|Publication number||US5675427 A|
|Application number||US 08/571,389|
|Publication date||Oct 7, 1997|
|Filing date||Dec 13, 1995|
|Priority date||Dec 13, 1995|
|Publication number||08571389, 571389, US 5675427 A, US 5675427A, US-A-5675427, US5675427 A, US5675427A|
|Inventors||Johnny D. Miller|
|Original Assignee||Miller; Johnny D.|
|Export Citation||BiBTeX, EndNote, RefMan|
|Patent Citations (2), Referenced by (19), Classifications (13), Legal Events (6)|
|External Links: USPTO, USPTO Assignment, Espacenet|
The present invention relates to remote controls for electronic devices, such as televisions and stereos, and more particularly to infrared LED type remote controls for electronic devices, such as televisions and stereos, that have an aiming mechanism for aiming the transmitting infrared LED at the infrared receiver.
Infrared type remote control transmitters are a very common method for allowing users to control various aspects of consumer electronic devices such as stereos, televisions and video tape recorders. These consumer electronic devices are commonly operated in dark or dimly lit conditions. Under such dark or dimly lit conditions, it is often a problem to locate and aim the remote control at the particular device to be controlled. It would be a benefit, therefore, to have a remote control device having a distinctive shape that allowed a user to correctly identify the direction in which the transmitting LED of the remote control transmitter was directed solely by touching and/or feeling the housing of the remote control. It would be a further benefit, when viewing or listening under normal lighting conditions, to have an aiming mechanism for aiding the user in aiming the output of the remote control transmitter at the receiver of the electronic device to aid users having a remote control transmitter with low batteries. Because the user often listens or watches these electronic devices under dark or dimly lit conditions, it would be a benefit if the remote control transmitter included a flashlight feature that could be utilized for reading viewing and listening guides or for finding new musical and video selections for future play.
It is thus an object of the invention to provide an electronic device remote control having a shape that allows a user to correctly identify the direction in which the transmitting LED of the remote control transmitter is aimed solely by feeling the housing of the remote control.
It is a further object of the invention to provide an electronic device remote control that includes an aiming mechanism for aiding the user in aiming the output of the remote control transmitter at the receiver of the electronic device.
It is a still further object of the invention to provide an electronic device remote control that includes a flashlight feature.
It is a still further object of the invention to provide an electronic device remote control that accomplishes all or some of the above objects in combination.
Accordingly, an improved electronic device remote control of the type having electronic control circuitry controlling an infrared transmitter, the circuitry causing the infrared transmitter to transmit predetermined signals to an electronic device having a receiving unit in response to actuation of one of a plurality of control buttons, the control buttons including a button for each of the following functions: volume-up, volume-down, channel-up, channel-down, on/off, and mute; is provided. The improvement comprises: a handgun shaped housing having a handle portion having a control circuitry chamber sized to house the control circuitry; and a barrel portion, extending from the handle portion at an angle of between seventy-five and one-hundred-five degrees. The barrel portion has a battery chamber formed therein for housing at least one battery for supplying electrical power to the control circuitry; a handgun sighting mechanism including a rear sight and a front sight; an infrared transmitter extending from a muzzle end thereof; an electrically powered visible light emitting source extending from the muzzle end and positioned adjacent the infrared transmitter, a first pivoting trigger mechanism including an electrical contact in electrical connection with the control circuitry and functioning as the control button for the channel up & down function, extending from the barrel into an area defined by a trigger guard; a second pivoting trigger mechanism adjacent to the first trigger mechanism including a electrical contact in electrical connection with the control circuitry and functioning as the control button for the volume up & down function, extending from the barrel into an area defined by a trigger guard; and a light control switch in electrically controlling connection with the visible light emitting source.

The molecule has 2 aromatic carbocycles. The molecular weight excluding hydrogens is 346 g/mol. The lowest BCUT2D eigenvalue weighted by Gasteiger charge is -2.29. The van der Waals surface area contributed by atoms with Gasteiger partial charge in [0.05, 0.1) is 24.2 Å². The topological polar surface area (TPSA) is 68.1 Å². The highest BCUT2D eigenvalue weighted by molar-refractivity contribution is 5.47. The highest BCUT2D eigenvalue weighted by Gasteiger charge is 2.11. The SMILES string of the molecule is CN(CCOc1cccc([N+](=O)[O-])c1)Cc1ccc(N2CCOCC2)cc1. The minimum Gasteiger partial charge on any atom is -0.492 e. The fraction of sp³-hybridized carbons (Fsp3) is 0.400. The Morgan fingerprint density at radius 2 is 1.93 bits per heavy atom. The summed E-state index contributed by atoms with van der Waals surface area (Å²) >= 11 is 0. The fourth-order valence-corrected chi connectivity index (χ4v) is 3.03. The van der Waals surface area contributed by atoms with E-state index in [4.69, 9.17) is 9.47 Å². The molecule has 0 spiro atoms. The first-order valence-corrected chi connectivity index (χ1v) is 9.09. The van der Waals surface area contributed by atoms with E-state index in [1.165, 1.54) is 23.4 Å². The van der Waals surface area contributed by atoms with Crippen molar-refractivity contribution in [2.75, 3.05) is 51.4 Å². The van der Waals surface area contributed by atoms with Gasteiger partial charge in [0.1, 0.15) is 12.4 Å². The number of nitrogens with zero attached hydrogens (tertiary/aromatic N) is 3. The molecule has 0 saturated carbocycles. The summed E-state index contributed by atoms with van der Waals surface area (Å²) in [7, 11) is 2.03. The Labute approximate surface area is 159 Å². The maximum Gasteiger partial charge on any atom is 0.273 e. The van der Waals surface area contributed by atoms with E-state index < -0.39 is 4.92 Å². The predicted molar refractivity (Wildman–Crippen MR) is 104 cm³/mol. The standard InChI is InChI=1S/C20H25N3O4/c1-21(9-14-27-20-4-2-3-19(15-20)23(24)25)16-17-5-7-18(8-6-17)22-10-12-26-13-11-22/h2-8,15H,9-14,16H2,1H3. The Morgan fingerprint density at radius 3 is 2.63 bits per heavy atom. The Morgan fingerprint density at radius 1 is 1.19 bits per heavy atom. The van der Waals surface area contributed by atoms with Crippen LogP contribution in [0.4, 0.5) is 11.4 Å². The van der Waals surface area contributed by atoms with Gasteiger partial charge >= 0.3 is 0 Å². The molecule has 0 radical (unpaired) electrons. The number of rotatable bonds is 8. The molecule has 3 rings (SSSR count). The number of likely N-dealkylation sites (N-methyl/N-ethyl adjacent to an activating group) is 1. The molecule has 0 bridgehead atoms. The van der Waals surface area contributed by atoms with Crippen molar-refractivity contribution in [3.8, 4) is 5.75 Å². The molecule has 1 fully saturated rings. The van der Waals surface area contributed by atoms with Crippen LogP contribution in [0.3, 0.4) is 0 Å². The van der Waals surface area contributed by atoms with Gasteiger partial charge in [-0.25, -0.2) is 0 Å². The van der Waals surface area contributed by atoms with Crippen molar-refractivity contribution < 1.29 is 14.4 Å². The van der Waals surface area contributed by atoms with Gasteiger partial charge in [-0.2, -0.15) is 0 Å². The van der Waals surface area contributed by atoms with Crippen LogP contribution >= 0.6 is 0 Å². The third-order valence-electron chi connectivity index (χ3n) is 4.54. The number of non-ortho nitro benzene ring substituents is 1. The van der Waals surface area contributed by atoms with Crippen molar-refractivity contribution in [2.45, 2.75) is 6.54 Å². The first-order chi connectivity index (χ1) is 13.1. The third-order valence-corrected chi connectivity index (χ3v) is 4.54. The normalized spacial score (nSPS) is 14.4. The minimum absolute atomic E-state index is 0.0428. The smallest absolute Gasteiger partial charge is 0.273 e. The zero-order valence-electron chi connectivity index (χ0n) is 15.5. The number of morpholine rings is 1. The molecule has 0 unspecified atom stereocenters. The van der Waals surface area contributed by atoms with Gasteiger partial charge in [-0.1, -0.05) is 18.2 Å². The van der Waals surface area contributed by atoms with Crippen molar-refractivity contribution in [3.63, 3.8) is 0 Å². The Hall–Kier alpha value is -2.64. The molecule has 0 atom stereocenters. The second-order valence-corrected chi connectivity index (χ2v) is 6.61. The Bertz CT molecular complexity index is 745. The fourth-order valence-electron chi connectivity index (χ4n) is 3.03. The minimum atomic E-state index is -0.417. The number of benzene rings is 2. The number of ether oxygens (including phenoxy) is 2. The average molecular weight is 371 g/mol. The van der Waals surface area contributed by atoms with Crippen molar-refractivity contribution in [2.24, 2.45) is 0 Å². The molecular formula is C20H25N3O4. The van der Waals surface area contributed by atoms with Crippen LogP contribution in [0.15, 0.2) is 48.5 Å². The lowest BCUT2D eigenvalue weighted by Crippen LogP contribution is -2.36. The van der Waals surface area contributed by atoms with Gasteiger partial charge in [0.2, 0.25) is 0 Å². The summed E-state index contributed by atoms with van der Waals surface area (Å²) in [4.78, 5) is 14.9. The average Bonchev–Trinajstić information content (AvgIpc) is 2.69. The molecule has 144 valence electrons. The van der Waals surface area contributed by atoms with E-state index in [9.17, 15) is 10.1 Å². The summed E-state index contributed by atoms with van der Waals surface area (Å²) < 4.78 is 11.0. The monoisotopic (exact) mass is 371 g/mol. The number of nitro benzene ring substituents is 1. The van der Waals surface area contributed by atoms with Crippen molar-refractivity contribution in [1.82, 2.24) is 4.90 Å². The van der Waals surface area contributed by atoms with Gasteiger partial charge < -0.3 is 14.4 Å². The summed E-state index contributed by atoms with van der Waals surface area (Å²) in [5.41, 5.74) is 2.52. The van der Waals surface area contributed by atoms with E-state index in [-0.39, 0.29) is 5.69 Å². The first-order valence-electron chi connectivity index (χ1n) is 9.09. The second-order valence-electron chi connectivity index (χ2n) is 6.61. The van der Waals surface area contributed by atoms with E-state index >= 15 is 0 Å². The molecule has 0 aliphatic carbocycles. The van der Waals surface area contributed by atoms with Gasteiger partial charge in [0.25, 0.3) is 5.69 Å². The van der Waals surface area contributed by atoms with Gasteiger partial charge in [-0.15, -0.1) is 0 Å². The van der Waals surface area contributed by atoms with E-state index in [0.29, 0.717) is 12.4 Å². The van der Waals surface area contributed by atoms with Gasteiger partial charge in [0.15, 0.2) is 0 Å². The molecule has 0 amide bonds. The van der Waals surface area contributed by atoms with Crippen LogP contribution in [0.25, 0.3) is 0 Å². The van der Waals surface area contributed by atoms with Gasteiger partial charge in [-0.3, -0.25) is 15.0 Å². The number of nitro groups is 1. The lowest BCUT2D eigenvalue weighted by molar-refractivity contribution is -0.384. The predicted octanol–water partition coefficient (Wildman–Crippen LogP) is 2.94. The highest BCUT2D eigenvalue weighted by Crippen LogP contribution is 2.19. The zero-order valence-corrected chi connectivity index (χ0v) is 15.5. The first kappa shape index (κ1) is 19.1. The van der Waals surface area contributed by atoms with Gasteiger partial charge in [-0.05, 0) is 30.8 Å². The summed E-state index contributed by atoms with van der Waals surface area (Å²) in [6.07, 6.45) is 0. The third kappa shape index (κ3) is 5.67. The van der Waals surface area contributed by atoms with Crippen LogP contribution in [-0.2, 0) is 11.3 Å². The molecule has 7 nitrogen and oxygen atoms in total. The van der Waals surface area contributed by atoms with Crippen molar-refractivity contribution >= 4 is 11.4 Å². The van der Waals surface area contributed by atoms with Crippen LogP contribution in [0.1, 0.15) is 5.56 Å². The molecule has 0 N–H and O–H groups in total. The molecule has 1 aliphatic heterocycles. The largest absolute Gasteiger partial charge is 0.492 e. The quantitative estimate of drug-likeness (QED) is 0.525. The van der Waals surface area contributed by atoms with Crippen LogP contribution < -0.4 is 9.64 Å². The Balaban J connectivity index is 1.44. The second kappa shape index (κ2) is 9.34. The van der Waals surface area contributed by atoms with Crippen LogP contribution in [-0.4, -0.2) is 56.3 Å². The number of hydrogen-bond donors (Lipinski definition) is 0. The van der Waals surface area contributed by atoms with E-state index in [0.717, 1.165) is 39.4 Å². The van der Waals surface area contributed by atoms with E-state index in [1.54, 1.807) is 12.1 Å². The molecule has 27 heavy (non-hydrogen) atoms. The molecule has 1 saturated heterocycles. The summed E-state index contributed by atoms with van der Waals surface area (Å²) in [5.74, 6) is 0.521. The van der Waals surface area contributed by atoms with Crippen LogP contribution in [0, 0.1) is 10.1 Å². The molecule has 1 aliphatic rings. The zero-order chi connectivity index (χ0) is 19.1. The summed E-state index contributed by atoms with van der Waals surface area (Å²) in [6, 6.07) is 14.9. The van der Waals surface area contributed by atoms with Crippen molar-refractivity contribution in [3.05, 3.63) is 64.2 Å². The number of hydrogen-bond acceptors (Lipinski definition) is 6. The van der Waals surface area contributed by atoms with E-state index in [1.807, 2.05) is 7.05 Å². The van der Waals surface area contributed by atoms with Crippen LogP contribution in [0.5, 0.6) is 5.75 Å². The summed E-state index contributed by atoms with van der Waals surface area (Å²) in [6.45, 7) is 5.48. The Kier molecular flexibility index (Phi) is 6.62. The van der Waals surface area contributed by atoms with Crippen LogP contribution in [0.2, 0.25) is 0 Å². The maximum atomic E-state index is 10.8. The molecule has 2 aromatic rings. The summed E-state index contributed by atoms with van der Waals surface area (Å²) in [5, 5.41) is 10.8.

The mute button and the on/off button are, preferably, all arranged along one side of the barrel portion of the gun. In addition, it may be desirable to provide housing compartment space and electrical connections for a second battery, and connections between the visible light emitting source and the electrical connections of the second battery so that use of the visible light emitting source will not effect the power source providing power to the control circuitry. The first and second pivoting trigger mechanism are preferably aligned in tandem. In addition, the barrel portion preferably includes indicia located adjacent the control buttons that indicate to a user the function of the adjacent control button.
For a further understanding of the nature and objects of the present invention, reference should be made to the following detailed description, taken in conjunction with the accompanying drawings, in which like elements are given the same or analogous reference numbers and wherein:
FIG. 1 is a perspective view of an exemplary pistol shaped embodiment of the improved electronic remote control device of the present invention showing the sighting assembly including the front and rear sights.
FIG. 2 is a detail plan view of the first and second pivoting trigger mechanisms showing the biasing springs and the momentary contact electrical switches actuated by squeezing the trigger of each trigger mechanism.
FIG. 3 is a detail plan view of a preferred momentary contact membrane switch showing a section of resilient sheeting, a carbon impregnated electrically conductive rubber button, and two electrical contacts that are electrically connected when simultaneously contacted by the rubber button.